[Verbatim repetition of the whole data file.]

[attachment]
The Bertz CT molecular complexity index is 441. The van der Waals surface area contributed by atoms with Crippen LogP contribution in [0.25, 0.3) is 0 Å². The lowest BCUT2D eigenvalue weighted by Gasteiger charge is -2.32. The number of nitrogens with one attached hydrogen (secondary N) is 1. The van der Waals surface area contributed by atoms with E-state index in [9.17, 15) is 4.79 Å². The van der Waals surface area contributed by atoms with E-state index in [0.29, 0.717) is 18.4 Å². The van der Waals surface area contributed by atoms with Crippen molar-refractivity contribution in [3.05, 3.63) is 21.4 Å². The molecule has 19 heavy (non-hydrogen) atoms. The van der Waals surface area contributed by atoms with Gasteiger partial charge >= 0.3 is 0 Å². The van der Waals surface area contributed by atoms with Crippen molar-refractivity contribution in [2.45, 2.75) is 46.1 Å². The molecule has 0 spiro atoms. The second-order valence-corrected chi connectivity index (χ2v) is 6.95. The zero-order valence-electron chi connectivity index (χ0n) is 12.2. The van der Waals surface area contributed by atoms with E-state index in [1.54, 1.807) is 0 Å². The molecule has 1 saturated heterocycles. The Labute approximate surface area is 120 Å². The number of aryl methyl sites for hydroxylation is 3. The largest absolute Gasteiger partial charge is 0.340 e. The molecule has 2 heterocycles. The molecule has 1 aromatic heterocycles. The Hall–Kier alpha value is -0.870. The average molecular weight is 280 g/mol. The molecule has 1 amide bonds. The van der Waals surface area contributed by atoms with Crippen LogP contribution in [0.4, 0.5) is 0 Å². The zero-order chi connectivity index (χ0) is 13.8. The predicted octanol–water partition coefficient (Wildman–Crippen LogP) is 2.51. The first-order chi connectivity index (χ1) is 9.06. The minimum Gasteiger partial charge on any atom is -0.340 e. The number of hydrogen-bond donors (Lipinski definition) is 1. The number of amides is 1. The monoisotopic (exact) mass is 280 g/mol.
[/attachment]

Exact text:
The Bertz CT molecular complexity index is 441. The van der Waals surface area contributed by atoms with Crippen LogP contribution in [0.25, 0.3) is 0 Å². The lowest BCUT2D eigenvalue weighted by Gasteiger charge is -2.32. The number of nitrogens with one attached hydrogen (secondary N) is 1. The van der Waals surface area contributed by atoms with E-state index in [9.17, 15) is 4.79 Å². The van der Waals surface area contributed by atoms with E-state index in [0.29, 0.717) is 18.4 Å². The van der Waals surface area contributed by atoms with Crippen molar-refractivity contribution in [3.05, 3.63) is 21.4 Å². The molecule has 19 heavy (non-hydrogen) atoms. The van der Waals surface area contributed by atoms with Gasteiger partial charge >= 0.3 is 0 Å². The van der Waals surface area contributed by atoms with Crippen molar-refractivity contribution in [2.45, 2.75) is 46.1 Å². The molecule has 0 spiro atoms. The second-order valence-corrected chi connectivity index (χ2v) is 6.95. The zero-order valence-electron chi connectivity index (χ0n) is 12.2. The van der Waals surface area contributed by atoms with E-state index in [1.54, 1.807) is 0 Å². The molecule has 1 saturated heterocycles. The Labute approximate surface area is 120 Å². The number of aryl methyl sites for hydroxylation is 3. The largest absolute Gasteiger partial charge is 0.340 e. The molecule has 2 heterocycles. The molecule has 1 aromatic heterocycles. The Hall–Kier alpha value is -0.870. The average molecular weight is 280 g/mol. The molecule has 1 amide bonds. The van der Waals surface area contributed by atoms with Crippen LogP contribution in [0.4, 0.5) is 0 Å². The zero-order chi connectivity index (χ0) is 13.8. The predicted octanol–water partition coefficient (Wildman–Crippen LogP) is 2.51. The first-order chi connectivity index (χ1) is 9.06. The minimum Gasteiger partial charge on any atom is -0.340 e. The number of hydrogen-bond donors (Lipinski definition) is 1. The number of amides is 1. The monoisotopic (exact) mass is 280 g/mol.